That’s what conservative activist Phyllis Schlafly said earlier this month, after the first Ebola case reached our shores. In the darker corners of the Internet, others suggested that Obama was spreading Ebola to justify the imposition of martial law; still others charged that government health officials had conspired with pharmaceutical companies to foster the disease and then to hawk a vaccine to cure it.

How could anyone believe that our government would plot to harm its own citizens? Because it’s happened before. Over the past century, the American federal government has repeatedly conspired against the people who elect it. And that’s why so many people suspect that the same thing is happening now.

From 1932 until 1972, the U.S. Public Health Service denied potentially lifesaving treatment to syphilitic African-American men as part of a study of their disease. And starting in the 1950s, the Central Intelligence Agency secretly tested LSD and other drugs on psychiatric patients. It also hired prostitutes to lure unwitting patrons to CIA safe houses, where the agency slipped LSD into their drinks and observed their reactions.

Meanwhile, the CIA and the Federal Bureau of Investigation illegally wiretapped and harassed thousands of civil rights and antiwar activists, including Martin Luther King Jr. The FBI even sent a tape recording of King making love with one of his mistresses to his office, where the package was opened by his wife.

Then came Watergate, when President Richard Nixon and his aides conspired to spy on their political enemies and then conspired to cover all of it up. And the 1980s brought the Iran-Contra conspiracy, in which federal officials sold arms to Iran and illegally funneled the profits to rebels in Nicaragua.

And when the government wasn’t conspiring against Americans, it was spreading false conspiracy theories of its own. The great master of the genre was Sen. Joseph McCarthy, who blamed the Yalta accords, the Soviet hydrogen bomb, and the Communist takeover of China on “Reds” inside America. Indeed, McCarthy charged, the so-called fall of China reflected “a conspiracy so immense as to dwarf any previous such venture in the history of man.”

Yes, a small handful of duplicitous Americans passed atomic secrets to the Soviet Union. But the idea of a vast Communist conspiracy within the United States was itself a lie, hatched by McCarthy and others to whip Americans into a frenzy of fear.

To combat accusations of his own conspiratorial activities, meanwhile, Nixon spread false conspiracies about his predecessors. One Nixon aide faked a cable implicating John F. Kennedy in the murder of South Vietnamese leader Ngo Dinh Diem, then leaked it to the press.

In the wake of the attacks of Sept. 11, 2001, finally, the George W. Bush administration invented a conspiracy between the hijackers and Saddam Hussein. Just hours after the attacks Bush instructed counterterrorism chief Richard Clarke to investigate Saddam’s role in them, turning aside Clarke’s protests that “al Qaeda did this.” Then Vice President Dick Cheney went on television to declare that 9/11 ringleader Mohammed Atta had met with Iraqi intelligence officials in Prague several months before the attack, even though FBI agents found records indicating that Atta was in the United States around that time.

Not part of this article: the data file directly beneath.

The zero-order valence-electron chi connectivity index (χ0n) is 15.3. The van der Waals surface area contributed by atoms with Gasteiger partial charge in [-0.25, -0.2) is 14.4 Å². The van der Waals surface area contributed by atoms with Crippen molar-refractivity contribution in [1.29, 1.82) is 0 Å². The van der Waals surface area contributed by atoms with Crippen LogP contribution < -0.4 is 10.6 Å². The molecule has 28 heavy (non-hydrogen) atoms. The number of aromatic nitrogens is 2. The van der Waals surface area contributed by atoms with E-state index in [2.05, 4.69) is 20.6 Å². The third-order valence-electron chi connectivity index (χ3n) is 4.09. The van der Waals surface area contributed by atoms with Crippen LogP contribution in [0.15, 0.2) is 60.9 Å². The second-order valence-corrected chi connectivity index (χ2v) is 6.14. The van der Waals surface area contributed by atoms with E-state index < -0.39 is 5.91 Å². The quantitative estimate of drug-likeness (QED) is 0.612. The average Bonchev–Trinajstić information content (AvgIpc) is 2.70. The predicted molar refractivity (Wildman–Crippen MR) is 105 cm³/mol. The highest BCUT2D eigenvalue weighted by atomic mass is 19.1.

No wonder that over one-third of surveyed Americans in 2006 said that the Bush administration had either planned the 9/11 attacks or knew about them beforehand and did nothing to stop them. And after so many years of government conspiracies, real and invented, no one should be surprised when Americans announce that Ebola, too, is a plot by their government.

Let’s be clear: There is no evidence whatsoever for the claims about President Obama spreading Ebola. The people who spread these lies are reprehensible demagogues, and we should do everything that we can to expose them as such.

But we should also keep challenging government secrecy and duplicity, which provide a fertile ground for conspiracy theorists of every stripe. After last year’s revelations that the government was secretly collecting phone records of millions of Americans, whether they were suspected of a crime or not, many Americans got a bit more suspicious of their government. Didn’t you?

When the government creates conspiracies, it encourages the rest of us to do the same. But if it’s transparent, we’re more likely to trust it.

Jonathan Zimmerman is a professor of education and history at New York University. He is the author of Small Wonder: The Little Red Schoolhouse in History and Memory and three other books.

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MLK’s Final Year: An Interview with Tavis Smiley

HNN November 2, 2014

 

157350-MKVTA.jpg

King speaking to an anti-Vietnam war rally at the University of Minnesota, St. Paul on April 27, 1967 (Wikipedia)

When machines and computers, profit motives and property

rights, are considered more important than people, the giant

triplets of racism, extreme poverty, and militarism are

incapable of being conquered.

Dr. Martin Luther King, Jr. “Beyond Vietnam” April 4, 1967

Most Americans remember Dr. Martin Luther King, Jr. as a leader of the Civil Rights Movement in 1960’s America, as the inspiring orator who spoke of his dream of equality on August 28, 1963, at the Lincoln Memorial in Washington, D.C.

But many know little of how Dr. King evolved and how his vision widened after his “I Have a Dream” speech on that hot August day. By the last year of his life, he was speaking out against the war in Vietnam and institutionalized racism, and he called openly for a radical redistribution of political and economic power.

Award-winning writer and broadcaster Tavis Smiley reminds a new generation of Americans of Dr. King’s tumultuous final days and progressive vision in his poignant new book, Death of a King: The Real Story of Dr. Martin Luther King Jr.’s Final Year (with co-author David Ritz; Little, Brown and Company). For a full understanding of Dr. King, Mr. Smiley urges, Americans must get beyond the stereotype of a civil rights leader and see Dr. King in his full dimension as a human rights advocate with powerful ideas on community, peace and justice.